Principal Investigator

Elizabeth Grayhack, Ph.D. University of Rochester work Box 712 Rochester NY p 585-275-2765 f 585-275-6007

Honors & News

  • February 15, 2013

    URMC Biochemistry Professor Named a Fellow of the American Academy of Microbiology

    Eric Phizicky, Ph.D.

    Eric M. Phizicky, Ph.D., dean's professor in the Department of Biochemistry and Biophysics and member of the University's Center for RNA Biology, has been elected to Fellowship in the American Academy of Microbiology (Academy). The Academy is the honorific leadership group within the American Society for Microbiology (ASM), the world's oldest and largest life science organization. The mission of the Academy is to recognize scientists for outstanding contributions to microbiology and provide microbiological expertise in the service of science and the public.

    Over the last 50 years, over 2,700 distinguished scientists have been elected to the Academy. Fellows are elected through a highly selective, annual, peer review process, based on their records of scientific achievement and original contributions that have advanced microbiology. Each elected Fellow has built an exemplary career in basic and applied research, teaching, clinical and public health, industry or government service. Academy Fellows are eminent leaders in the field of microbiology and are relied upon for authoritative advice and information on critical issues in microbiology. Election to Fellowship indicates recognition of distinction in microbiology by one's peers.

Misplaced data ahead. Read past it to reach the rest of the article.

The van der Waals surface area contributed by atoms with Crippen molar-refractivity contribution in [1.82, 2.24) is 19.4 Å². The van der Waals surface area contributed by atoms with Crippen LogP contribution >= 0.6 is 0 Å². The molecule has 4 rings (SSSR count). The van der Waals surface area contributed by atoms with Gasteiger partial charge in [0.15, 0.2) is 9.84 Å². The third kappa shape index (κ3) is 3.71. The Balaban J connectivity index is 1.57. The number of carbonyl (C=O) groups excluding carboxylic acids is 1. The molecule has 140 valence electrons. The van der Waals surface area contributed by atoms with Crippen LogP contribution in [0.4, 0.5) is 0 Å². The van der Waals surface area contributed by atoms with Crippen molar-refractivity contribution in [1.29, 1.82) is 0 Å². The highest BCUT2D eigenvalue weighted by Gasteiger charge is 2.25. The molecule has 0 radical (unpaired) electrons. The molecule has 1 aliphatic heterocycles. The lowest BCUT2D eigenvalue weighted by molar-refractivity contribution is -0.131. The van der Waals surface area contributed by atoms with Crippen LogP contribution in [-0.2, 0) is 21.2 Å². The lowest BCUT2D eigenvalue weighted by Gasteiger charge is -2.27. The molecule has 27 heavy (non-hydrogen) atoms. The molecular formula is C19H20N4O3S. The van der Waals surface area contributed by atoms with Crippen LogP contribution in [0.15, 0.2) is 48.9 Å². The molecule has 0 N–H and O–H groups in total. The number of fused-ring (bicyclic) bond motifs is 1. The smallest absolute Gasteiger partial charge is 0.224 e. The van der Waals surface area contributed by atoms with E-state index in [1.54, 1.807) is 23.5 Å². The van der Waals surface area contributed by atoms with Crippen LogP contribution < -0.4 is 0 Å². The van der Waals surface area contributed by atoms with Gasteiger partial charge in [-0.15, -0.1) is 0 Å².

We couldn't be more pleased that Eric has been awarded this honor and recognition for his excellence and creativity in the microbiological sciences, said Jeffrey J. Hayes, Ph.D., professor and acting chairman of the Department of Biochemistry and Biophysics at the Medical Center. On behalf of the department, please join me in offering his well-deserved congratulations!

    Phizicky, who came to the Medical Center in 1987, has spent his career working to understand how tRNA is made and how it does its job in the cell, which is to help with the translation of genes into proteins. His lab also focuses on the design, construction and implementation of genomic methods to analyze protein structure and function, work that's conducted in collaboration with Elizabeth Grayhack, Ph.D., associate professor of Biochemistry and Biophysics.

  • December 3, 2012

    URMC Biochemistry Professor Named a Fellow of the American Association for the Advancement of Science

    Eric Phizicky, Ph.D.

    Eric M. Phizicky, Ph.D., dean's professor in the Department of Biochemistry and Biophysics at the University of Rochester Medical Center, was named a Fellow of the American Association for the Advancement of Science (AAAS). AAAS is the world's largest general scientific society and publisher of the journal Science.

    This year 702 members were awarded this honor by AAAS because of their scientifically or socially distinguished efforts to advance science or its applications. Phizicky, a member of the University's Center for RNA Biology, was elected a Fellow for major contributions to the basic knowledge of tRNA (transfer RNA) processing and turnover and for the development and widespread distribution of powerful genome-wide technologies.